What makes a great doctor? Heck if I know. Maybe it’s like pornography. A great physician, well, “You know one when you see one.” That approach worked from the time of Hippocrates until the recent past, when the Centers for Medicare & Medicaid Services (CMS), the Joint Commission, and others embarked on programs to measure and report physician quality. Of course, bodies like the American Board of Internal Medicine have been certifying physicians for a long time.
Ongoing Professional Practice Evaluation (OPPE) is one such measurement program, now over four years old, with standards put forth by the Joint Commission in an effort to monitor individual physician—and non-physician provider—performance across a number of domains. The program requires accredited hospitals to monitor and report performance to the physician/provider at least every 11 months, and to use such information in the credentialing process.
This year, I received two OPPE reports, causing me to reflect on how helpful these reports are in judging and improving the quality of my practice. Before I discuss some of the “grades” I received, let me start with my conclusion: Physician quality measurement is in its infancy, and the measures are at best “directional” for most physicians, including hospitalists. Some measurement is better than none at all, however, and selected measures, such as surgical site infection and other measures of harm, may be grounds for closer monitoring, or even corrective action, of a physician’s practice. Unfortunately, my stance that OPPE quality measures are “directional” might not help a physician whose privileges are on the line.
For hospitalists, the first concern in measuring and reporting quality is, “How can I attribute quality to an individual hospitalist, when several different hospitalists see the patient?” My perspective is that unless a quality measure can be attributed to an individual hospitalist (e.g. discharge medication reconciliation), it should be attributed at the group level.
However, the OPPE program is specifically intended to address the individual physician/provider for purposes of credentialing, and group attribution is a non-starter. In my performance examples below, I believe that attributing outcomes like mortality, readmissions, or resource utilization to individual hospitalists does not make sense—and is probably unfair.
The report lists my performance (Practitioner) compared to an Internal Comparison Group for a specified time period (see Figure 1). The comparison group is described as “practitioners in your specialty...from within your health system.” My data were generated based on only 45 cases (I see patients only part time), while the comparison group was based on 4,530 cases. What I take home from this is that, for cost/resource, I look favorable in “supplies” and “pharmacy”; for most of the others, I’m expensive in comparison.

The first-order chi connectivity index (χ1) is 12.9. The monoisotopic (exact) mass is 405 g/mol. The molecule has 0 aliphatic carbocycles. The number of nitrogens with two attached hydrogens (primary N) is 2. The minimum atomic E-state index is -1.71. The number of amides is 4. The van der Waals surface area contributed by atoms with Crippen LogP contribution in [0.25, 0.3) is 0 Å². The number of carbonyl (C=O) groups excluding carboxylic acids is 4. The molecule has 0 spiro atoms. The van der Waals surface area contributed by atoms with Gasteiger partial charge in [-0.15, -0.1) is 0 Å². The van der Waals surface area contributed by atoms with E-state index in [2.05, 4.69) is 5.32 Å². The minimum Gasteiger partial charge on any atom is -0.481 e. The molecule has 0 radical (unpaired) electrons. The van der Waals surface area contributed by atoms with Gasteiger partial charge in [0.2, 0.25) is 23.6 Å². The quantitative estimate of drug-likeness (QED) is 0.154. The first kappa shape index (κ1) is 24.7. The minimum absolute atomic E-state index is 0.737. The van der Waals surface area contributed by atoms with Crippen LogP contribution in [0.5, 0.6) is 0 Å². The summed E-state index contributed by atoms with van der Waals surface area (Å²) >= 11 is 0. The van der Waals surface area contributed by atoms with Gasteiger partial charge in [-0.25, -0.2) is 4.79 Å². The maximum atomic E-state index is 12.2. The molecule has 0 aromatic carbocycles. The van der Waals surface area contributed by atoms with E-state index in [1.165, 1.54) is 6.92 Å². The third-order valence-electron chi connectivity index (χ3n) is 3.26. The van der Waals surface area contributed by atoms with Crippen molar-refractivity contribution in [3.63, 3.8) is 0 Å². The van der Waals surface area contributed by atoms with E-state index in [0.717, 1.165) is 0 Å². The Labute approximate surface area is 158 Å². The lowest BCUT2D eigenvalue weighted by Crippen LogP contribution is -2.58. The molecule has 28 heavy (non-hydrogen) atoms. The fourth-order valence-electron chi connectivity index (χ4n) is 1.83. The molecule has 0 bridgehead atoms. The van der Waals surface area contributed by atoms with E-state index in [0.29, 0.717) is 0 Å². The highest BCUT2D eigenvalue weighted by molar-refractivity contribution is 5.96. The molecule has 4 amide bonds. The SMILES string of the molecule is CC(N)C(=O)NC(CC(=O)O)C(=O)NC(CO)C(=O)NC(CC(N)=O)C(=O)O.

Will this change my practice? Maybe I will think twice about incurring laboratory or pharmacy costs, but I can’t say I am going to fundamentally rethink how or what I order. And I take all these data with a grain of salt, because I share responsibility for patients with several other hospitalists.
My 30-day readmissions performance (see Figure 2) is weak compared to the Internal Comp Group, which I defined above, and the Peer group, which in my report is defined as derived from practitioners at facilities with 501 beds or more (my facility has 700-plus beds). I accept the “directional” nature of the data, meaning that it provides a general idea but not a precise measurement, and vow to reflect on the processes underlying my approach to hospital discharge (teach back, medication reconciliation, PCP communication, and so on).
For this category (see Figure 3), I’m looking better. The blue bar is “observed,” while the red bar is “expected.” Although my patients are sicker (higher “expected” mortality), my “observed” mortality is lower than the comparison group. I’m not sure why my observed mortality is lower, but I’m convinced that part of the reason for a higher expected mortality is that my documentation is better than the comparison group.
Will OPPE Change My Practice?
There are other data in my report, including process (core) measures, length of stay, hospital-acquired conditions, and patient flow measures. The OPPE report is but one of a growing number of physician report cards: The Massachusetts Board of Medicine, Physician Compare (CMS), and Health Grades are just a few of the organizations that have public websites reporting my performance. Perhaps at this stage, the primary impact of these reports is through the oft-invoked “Hawthorne Effect,” where subjects modify behavior simply because they are being observed, as opposed to any particular piece of feedback.
My sense is that hospitalists are particularly open to the type of feedback offered in OPPE and similar reports, as long as the data are credible, even if reflecting group level performance. The 2012 SHM State of Hospital Medicine survey shows that the percent of hospitalist compensation based on performance (other than production/billings) increased to 7% from 4% in 2011. It seems that performance measurement with consequences, be it for credentialing or compensation, is here to stay.
Dr. Whitcombis Chief Medical Officer of Remedy Partners. He is co-founder and past president of SHM. Email him at [email protected].